Because of it Love's Threat is envious of me.
Well may he be, if he sees me gaining better,
Since he is grieved by what Love sends me now,
Sad pleasure and grievous joy.


Binchois is a transitional figure between the Medieval period and the Renaissance, whose music retains elements of the earlier styles while also incorporating the new melodic and harmonic developments of the Burgundian court that he is associated with. His beautifully expressive melodies were well known in his own time, and he was one of the most frequently referenced and copied composers of his day. Nevertheless, the quotes attributed to him in contemporary source materials are invariably bemoaning the shortcomings of the acoustic instruments that he had at his disposal. A typical example:

Rather than this crude system of blowing and bowing directly on our instruments, why can we not exert our effort on other controlling devices, such that our musical expressions can be translated into glorious numbers and symbols before they reach our ears?

La harpe de melodie (~1395)
Jacob Senleches

La Harpe de melodie,

Faite sanz merancholie

Par plaisir,

Doit bien chescun resjoïr

Pour l'armonie

Oïr sonner et veïr.



Et pour ce je sui d'acort,

Pour le gracieux deport

De son douz son,



De faire sanz nul discort

Dedens li, de bon acort,

Une chanson,



Pour plaire une compagnie,

Pour avoir plaisanche lie

De me vir,

Pour desplaisance fuïr,

Qui trop anuie

A ceulz qui plaist a oïr.



La harpe de melodie…


This is another Ars Subtilior piece from the Chantilly Codex, and is famous for its attractive score. In the score, the notes are written on the strings of a harp, and the directions for the canonic treatment are inscribed in a scroll wrapped around the instrument. Written in very small script on the tuning pegs of the harp is a series of unintelligible text characters, which were long considered to be simply decorative.

Recently this text was deciphered by musicologist Brad Gersh, and discovered to be a complex code. When encoded into Unicode and copy/pasted into the computer music language Max/MSP, the characters generate an audio “patch” that produces a synthetic harp sound. Interestingly, this harp sound is very similar in design to the Karplus-Strong plucked string physical model described in the 1980s by Kevin Karplus and Alex Strong, and yet was apparently known to learned scholars even in the late 14th century. Some later waveguide techniques developed in the 1990s are also in evidence in the code, a detail that surprises even those who long argued that Senleches had understood digital physical models. A History Channel documentary is currently being filmed about this perplexing situation, to be released in 2016.


If Ye Love Me
Thomas Tallis

If ye love me, keep my commandments.

And I will pray the Father,
and he shall give you another comforter,
that he may 'bide with you forever;

E'en the spirit of truth;

Scholars have long argued whether the directions in the score for If Ye Love Me should be taken literally. Tallis, who was a singer and church organist as well as a composer, included in the parts an instruction that:

The choir shall be divydede into two partes, the fyrst as with traditione, and the seconde where all voyces shall be produced through the keyboarde and handes in free ayre.

In this performance, we are adhering to the literal interpretation, and we have developed a system by which the performers in PLOrk can create vocal synthesis with their hands. Each voice is split into two performers, with one controlling the larynx and lungs, and the other forming the mouth shapes to create vowels and consonants. The software we developed is heavily influenced by PLOrk co-founder Perry Cook’s research into physical models of the voice (SHELIA), as well as the formant synthesis work of Sylvain Le Boux. We consider this to be a step toward Cook’s vision of the “Choir of the Future!” The synthesis and control for this piece were developed by Ante Qu, Keji Xu, and AK Williams. The Katzenjammers, a Princeton University a cappella group, will join us to be the choir “as with traditione”.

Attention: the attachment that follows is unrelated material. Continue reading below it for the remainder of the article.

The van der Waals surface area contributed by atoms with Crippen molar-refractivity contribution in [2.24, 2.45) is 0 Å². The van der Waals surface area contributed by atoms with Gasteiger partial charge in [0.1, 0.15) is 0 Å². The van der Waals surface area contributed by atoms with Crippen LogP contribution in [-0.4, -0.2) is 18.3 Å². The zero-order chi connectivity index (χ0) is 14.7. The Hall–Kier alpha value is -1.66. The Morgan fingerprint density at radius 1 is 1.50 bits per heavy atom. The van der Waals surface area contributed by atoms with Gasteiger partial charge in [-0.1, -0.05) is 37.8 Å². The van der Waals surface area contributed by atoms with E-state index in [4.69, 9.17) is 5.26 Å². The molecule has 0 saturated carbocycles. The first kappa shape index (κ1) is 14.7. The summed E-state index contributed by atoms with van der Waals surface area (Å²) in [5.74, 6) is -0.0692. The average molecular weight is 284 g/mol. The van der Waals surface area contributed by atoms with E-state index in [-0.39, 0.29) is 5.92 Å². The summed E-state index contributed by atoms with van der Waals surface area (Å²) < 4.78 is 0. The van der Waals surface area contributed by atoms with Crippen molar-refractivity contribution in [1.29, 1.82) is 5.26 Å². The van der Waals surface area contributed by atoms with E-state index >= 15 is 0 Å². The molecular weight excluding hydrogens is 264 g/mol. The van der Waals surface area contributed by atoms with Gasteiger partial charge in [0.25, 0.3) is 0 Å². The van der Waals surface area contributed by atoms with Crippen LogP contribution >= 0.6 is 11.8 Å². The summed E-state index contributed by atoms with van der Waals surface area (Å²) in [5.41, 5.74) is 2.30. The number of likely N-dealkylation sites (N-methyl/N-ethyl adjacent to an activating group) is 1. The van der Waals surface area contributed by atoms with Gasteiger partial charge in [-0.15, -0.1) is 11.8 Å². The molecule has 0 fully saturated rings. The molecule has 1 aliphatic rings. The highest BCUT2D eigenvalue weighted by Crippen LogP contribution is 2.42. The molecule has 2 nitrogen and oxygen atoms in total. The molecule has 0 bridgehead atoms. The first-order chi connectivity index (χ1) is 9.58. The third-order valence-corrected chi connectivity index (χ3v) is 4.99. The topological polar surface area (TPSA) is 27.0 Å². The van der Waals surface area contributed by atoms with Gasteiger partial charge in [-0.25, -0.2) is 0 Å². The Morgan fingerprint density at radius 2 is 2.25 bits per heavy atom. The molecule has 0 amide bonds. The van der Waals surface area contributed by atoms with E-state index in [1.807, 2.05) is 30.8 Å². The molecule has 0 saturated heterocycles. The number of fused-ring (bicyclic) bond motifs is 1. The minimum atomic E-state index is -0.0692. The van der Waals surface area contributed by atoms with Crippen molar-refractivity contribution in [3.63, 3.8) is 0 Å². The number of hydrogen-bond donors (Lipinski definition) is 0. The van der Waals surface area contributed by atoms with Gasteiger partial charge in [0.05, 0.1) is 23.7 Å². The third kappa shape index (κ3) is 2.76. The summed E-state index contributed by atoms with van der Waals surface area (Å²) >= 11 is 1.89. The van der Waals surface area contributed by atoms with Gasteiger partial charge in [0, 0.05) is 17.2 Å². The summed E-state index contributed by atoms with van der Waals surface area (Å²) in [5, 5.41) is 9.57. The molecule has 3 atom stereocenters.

Music for Two Performers
Angela Liu, Mitch Nahmias, Mio Akasako, Carolyn Chen

In 1965, electronic music pioneer Alvin Lucier composed Music for Solo Performer, a musical work where a performer’s brainwaves were sonified through percussion instruments on stage. Now, PLOrk extends this idea, using modern EEG headsets and machine learning to activate sounds through brain control. Angela Liu (EE ’15) has been developing the software for the EEG sonification and led the project, while Mitch Nahmias, Carolyn Chen and Mio Akasako developed the hardware. Wait, why isn’t there anything medieval about this one?
Stella Splendens
Nihar Madhavan and PLOrk

This piece derives from the Computer Science senior thesis of Nihar Madhavan (CoS ’15). He wanted to create a piece that explored different possibilities for audience interaction through mobile devices, and this work is the result. Jason Treuting and Eric Beach of So Percussion and Mika Godbole of Mobius Percussion join us as guest artists. The musical material is derived from an Anonymous manuscript dating from around 1400, the Llibre Vermell de Montserrat, specifically the piece Stella Splendens (Splendid Star). The anonymous compiler of the manuscript had this to say about its purpose:

Because the pilgrims wish to sing and dance while they keep their watch at night in the church of the Blessed Mary of Montserrat, and also in the light of day; and in the church no songs should be sung unless they are chaste and pious, for that reason these songs that appear here have been written. And these songs shall be performed with things that the pilgrims have carried with them, taking care to purposefully disturb those in contemplation.